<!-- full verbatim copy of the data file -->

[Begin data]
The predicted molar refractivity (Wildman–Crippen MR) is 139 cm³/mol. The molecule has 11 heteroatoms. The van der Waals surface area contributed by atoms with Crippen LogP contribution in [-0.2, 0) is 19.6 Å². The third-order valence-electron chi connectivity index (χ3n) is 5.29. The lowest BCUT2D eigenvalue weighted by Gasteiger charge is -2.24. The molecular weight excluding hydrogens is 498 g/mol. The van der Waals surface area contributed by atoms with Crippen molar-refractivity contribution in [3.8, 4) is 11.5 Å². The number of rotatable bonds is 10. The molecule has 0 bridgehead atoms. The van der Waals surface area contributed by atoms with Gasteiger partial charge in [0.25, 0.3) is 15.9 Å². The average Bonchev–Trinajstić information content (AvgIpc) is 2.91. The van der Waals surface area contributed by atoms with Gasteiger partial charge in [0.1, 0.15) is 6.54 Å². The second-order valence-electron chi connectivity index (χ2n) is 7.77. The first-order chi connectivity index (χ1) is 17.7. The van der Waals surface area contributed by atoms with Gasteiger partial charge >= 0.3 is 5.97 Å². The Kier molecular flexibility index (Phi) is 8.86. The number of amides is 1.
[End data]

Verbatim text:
The predicted molar refractivity (Wildman–Crippen MR) is 139 cm³/mol. The molecule has 11 heteroatoms. The van der Waals surface area contributed by atoms with Crippen LogP contribution in [-0.2, 0) is 19.6 Å². The third-order valence-electron chi connectivity index (χ3n) is 5.29. The lowest BCUT2D eigenvalue weighted by Gasteiger charge is -2.24. The molecular weight excluding hydrogens is 498 g/mol. The van der Waals surface area contributed by atoms with Crippen molar-refractivity contribution in [3.8, 4) is 11.5 Å². The number of rotatable bonds is 10. The molecule has 0 bridgehead atoms. The van der Waals surface area contributed by atoms with Gasteiger partial charge in [0.25, 0.3) is 15.9 Å². The average Bonchev–Trinajstić information content (AvgIpc) is 2.91. The van der Waals surface area contributed by atoms with Gasteiger partial charge in [0.1, 0.15) is 6.54 Å². The second-order valence-electron chi connectivity index (χ2n) is 7.77. The first-order chi connectivity index (χ1) is 17.7. The van der Waals surface area contributed by atoms with Gasteiger partial charge >= 0.3 is 5.97 Å². The Kier molecular flexibility index (Phi) is 8.86. The number of amides is 1.